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The Object Of Sounds

I decided during a particularly rough spot of my misery late last night, that I've being going about Thanksgiving all wrong and will be implementing a new plan of attack for next year. I starved myself all day in anticipation of the bounty to come, so essentially I felt miserable until I finally sat down with my over indulgent plate of fanfare.

I enjoyed 8 minutes of blissful palate delights. Then, feeling slightly deprived of the things I couldn't fit on my plate the first go, went back for seconds...another 5 minutes of pleasure. Now add 2 minutes of heavenly pause...... and then the weight of my purge sank like a rock into my guts and I spent the remainder of the day, miserable, stretched out in a feeble attempt to give digestion room to work magic. 15 whole minutes of my day were spent in triumphant gluttony. The rest, I'll call it what it was, misery. Obviously I'm going about the day wrong~~~

At my Thanksgiving there is no such thing as matching silverware polished to a fine sheen. I've never seen coordinating place mats nor a candelabra centerpiece to hypnotize it's patrons. Fine china would never be brought out for such an occasion (far too dangerous) and I'm pretty sure mayhem would break out if someone got cocky and tried to use place cards. Food items are not revealed one at at time in pretty little serving dishes (I'm pretty sure that sort of slow progression would cause mutiny) and I've never witnessed a moment of pause, or silent thanks, or group prayer or anything that would try to hold back the tidal wave of people frothing at the mouth. Thanks, is the responsibility of individuals at large.

When my Mother, who reigns Queen on this day, (it's her house, and her turkey), says, "Time to eat." (and no one would dare touch so much as a deviled egg until she makes her official announcement) The swell of the crowd presses in on itself and it becomes a dog eat dog world. Every soul for themselves sort of deal. Survival of the fittest. Neanderthals with manners.

The thing is, if you don't dive in right away, something could run out (one year mashed potatoes ran out, that horror will go into family folklore) , and then there is a matter of Real Estate. One must find a good chair at various eating stations located all over the house. I've never seen anyone have to sit on the floor, but there is real estate at Mom's house that feel like a beach side resort, and there is what one might consider ,the low rent district. One must stake a claim quickly and then be prepared to protect it (show claws and sharp teeth).

I love it.

I think refined dinning, the picture of Martha Stewart perfection is geared toward little families, you know 20 or less type numbers. Mature affairs hold an air of mystery for someone like me that grew up, with potluck dishes and buffet expectations. I'm not sure of the count on yesterdays fiesta, but I can say, it swelled beyond 40 family members.

The house vibrates with the sounds. Children laughing and running. I watched one little 4th or 5th cousin ( it's humanly impossible to keep track anymore) of mine skating across my Mom's travertine floors with her 'built in skate shoes', back and forth, a big old grin on her face because no one seemed to care. There's the noise of plastic forks on paper plates. And conversations. So many conversations overlapping one another that I imagine an unskilled visitor would get a headache trying to follow everyone and everything going on.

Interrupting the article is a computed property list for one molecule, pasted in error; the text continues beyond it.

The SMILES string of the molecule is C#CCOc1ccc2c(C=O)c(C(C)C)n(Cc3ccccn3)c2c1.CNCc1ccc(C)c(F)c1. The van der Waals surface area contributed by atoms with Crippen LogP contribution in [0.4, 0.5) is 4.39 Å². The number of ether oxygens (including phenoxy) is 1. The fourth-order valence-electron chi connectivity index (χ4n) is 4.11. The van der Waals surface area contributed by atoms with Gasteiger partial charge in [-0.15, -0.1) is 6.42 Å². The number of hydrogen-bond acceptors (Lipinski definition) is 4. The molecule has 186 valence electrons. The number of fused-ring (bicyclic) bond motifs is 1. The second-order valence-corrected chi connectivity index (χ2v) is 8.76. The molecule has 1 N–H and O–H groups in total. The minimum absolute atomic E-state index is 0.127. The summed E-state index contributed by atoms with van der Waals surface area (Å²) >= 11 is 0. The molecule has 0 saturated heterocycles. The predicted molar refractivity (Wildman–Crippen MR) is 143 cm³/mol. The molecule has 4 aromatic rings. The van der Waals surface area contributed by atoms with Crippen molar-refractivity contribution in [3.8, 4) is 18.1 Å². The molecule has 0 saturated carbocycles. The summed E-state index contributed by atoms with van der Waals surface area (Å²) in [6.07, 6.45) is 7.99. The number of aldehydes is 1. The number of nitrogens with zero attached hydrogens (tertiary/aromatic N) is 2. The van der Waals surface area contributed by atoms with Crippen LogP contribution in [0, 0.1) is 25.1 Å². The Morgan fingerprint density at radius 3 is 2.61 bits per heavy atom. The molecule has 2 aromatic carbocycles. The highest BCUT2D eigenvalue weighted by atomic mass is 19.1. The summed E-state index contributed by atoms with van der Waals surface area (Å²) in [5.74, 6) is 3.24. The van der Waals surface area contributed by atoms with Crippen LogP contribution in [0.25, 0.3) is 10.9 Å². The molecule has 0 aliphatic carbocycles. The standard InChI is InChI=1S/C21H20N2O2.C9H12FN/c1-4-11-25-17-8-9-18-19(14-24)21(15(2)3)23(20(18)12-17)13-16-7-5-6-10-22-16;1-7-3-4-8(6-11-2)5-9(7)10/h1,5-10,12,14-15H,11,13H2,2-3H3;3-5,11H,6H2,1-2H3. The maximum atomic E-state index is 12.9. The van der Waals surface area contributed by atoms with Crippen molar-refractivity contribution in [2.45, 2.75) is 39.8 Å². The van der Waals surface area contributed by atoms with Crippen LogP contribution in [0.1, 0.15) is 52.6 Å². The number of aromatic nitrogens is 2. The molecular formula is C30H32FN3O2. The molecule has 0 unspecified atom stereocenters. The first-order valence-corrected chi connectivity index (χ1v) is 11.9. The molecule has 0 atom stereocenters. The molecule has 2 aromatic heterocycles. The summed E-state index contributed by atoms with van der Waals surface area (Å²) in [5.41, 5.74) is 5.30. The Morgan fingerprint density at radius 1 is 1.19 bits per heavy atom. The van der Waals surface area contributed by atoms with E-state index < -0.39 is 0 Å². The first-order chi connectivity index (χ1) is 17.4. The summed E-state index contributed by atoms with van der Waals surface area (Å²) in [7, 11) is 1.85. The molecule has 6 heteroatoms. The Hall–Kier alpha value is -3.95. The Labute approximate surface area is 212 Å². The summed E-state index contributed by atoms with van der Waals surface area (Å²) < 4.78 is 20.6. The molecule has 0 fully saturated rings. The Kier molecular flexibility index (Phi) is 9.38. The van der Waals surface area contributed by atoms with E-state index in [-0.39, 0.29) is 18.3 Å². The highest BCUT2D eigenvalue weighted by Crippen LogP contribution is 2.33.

It's easy to imagine what it would be like to be a mind reader in these gatherings. I just closed my eye's, and imagined myself in a library of quiet and listened. I realized yesterday that if I didn't focus on one specific voice, I could delight in a huge array of conversations all at once. Stories, detailed accounts of recent surgeries, or births. A shopping trip gone awry, a car that broke down. God. Atheism. Elections and hope. Sex. TV shows. Books. Gossip. Movies. Wolves. Future. Recipes, And the most important, memories of someone now gone.

I realized that story telling is the principle symbol of all my family gatherings. The people who capture the biggest slice of center stage have booming voices and can spin a tale or recall family history in a way that captures a good portion of the ears around. The story tellers are animated with hands, facial gestures and often stand up to encourage complete attention. There is little family glory in being shy or the quiet one, (there's very few of those anyway) so I'm right up there narrating my own memories and stories with the best of them.

It's all a little crazy, but I fully understand now how grateful I am for such a booming, procreating family. My family style Thanksgivings, paper plates and all, would never make the cover of Martha Stewart and the notion of cultured or refined is a foreign concept to my family posse.

And that's all right by me~~

22 Additional Thoughts:

From what I hear, Martha's hell with prison plates and jump suits on Thanksgiving. Yours sounds wonderfull. Not enough history at mine. Unfortunately, we need to go overseas to get that same atmosphere in my family. I'm jealous.


November 28, 2008 5:40 PM  

Martha Schmartha. I'll take your gathering over a sterile magazine spread any old day.

November 28, 2008 7:01 PM  

It sounds like a wonderful gathering Rebecca! I'm afraid I'd don't have enough cutlery or plates to go beyond 4 of anything! (and I don't even think we have 4 matching glasses!)

November 29, 2008 12:27 AM  

Awwww Martha the way you write that I could almost be there! Brilliantly written! It sounds wonderful. Your Mum sounds just like mine, we daren't sit until she is ready and not each too much before dinner. Great when families get together!